Explore the words cloud of the Fluodamage project. It provides you a very rough idea of what is the project "Fluodamage" about.
The following table provides information about the project.
CENTRE NATIONAL DE LA RECHERCHE SCIENTIFIQUE CNRS
|Coordinator Country||France [FR]|
|Total cost||0 €|
|EC max contribution||150˙000 € (0%)|
1. H2020-EU.1.1. (EXCELLENT SCIENCE - European Research Council (ERC))
|Duration (year-month-day)||from 2020-04-01 to 2021-09-30|
Take a look of project's partnership.
|1||CENTRE NATIONAL DE LA RECHERCHE SCIENTIFIQUE CNRS||FR (PARIS)||coordinator||150˙000.00|
Although elastomers are widely used in load-bearing engineering applications where lightweight and flexibility is essential, they are typically designed thicker than they need to be, due to a poor prediction of their lifetime in use. The loss of flexibility and extensibility results from individual covalent bond scission in the bulk of the material. When the extent of bond scission increases or localizes in specific spots, the rubber becomes brittle and can break catastrophically, potentially causing an accident. Detecting the early stage progressive molecular scale damage during use is impossible with current techniques using ultrasounds or X-rays. Within the framework of the ERC project CHEMECH we have precisely developed a method to detect, image and quantify bond breakage. This technique is based on tagging model materials with molecular probes (i.e., fluorophores) that become fluorescent when they break in response to a mechanical force. The goal of the current proposal is to incorporate the fluorophores in a variety of elastomers and to develop a novel methodology for non-destructive visualization and quantification of early damage by bond scission occurring in elastomers during cyclic mechanical testing. Compared to existing ultrasound and X-ray solutions, our technology detects degradation occurring at a much smaller scale (10 nm), can localize the damage more precisely and is non-destructive allowing the monitoring of the damage evolution in time. This information can then be used to refine the prediction of lifetime to design parts lighter and with less material, to schedule maintenance and part replacement more accurately, preventing catastrophic failures while saving time and money and finally to find new materials design strategies and expand the use of lightweight polymeric materials into new applications where they could replace metals or ceramics.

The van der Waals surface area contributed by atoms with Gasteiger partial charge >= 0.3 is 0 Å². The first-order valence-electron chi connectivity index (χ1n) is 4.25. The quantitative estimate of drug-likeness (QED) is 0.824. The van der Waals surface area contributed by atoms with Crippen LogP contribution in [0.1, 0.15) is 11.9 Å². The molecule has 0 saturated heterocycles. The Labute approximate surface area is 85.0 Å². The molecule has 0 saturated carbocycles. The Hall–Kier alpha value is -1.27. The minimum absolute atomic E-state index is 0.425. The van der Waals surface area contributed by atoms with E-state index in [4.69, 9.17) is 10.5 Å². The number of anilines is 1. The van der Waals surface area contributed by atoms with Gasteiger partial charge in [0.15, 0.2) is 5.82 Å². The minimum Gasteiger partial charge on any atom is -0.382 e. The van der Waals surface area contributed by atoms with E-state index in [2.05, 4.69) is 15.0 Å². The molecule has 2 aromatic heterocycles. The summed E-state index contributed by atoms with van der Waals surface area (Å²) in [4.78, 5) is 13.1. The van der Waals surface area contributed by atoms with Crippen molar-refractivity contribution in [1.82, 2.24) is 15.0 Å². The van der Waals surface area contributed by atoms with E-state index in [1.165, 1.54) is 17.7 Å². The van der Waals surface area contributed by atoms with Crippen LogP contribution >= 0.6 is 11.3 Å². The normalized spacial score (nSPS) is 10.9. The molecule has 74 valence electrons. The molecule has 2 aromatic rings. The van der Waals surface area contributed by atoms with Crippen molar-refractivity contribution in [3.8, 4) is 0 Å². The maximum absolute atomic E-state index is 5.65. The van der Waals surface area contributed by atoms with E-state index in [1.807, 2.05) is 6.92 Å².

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The information about "FLUODAMAGE" are provided by the European Opendata Portal: CORDIS opendata.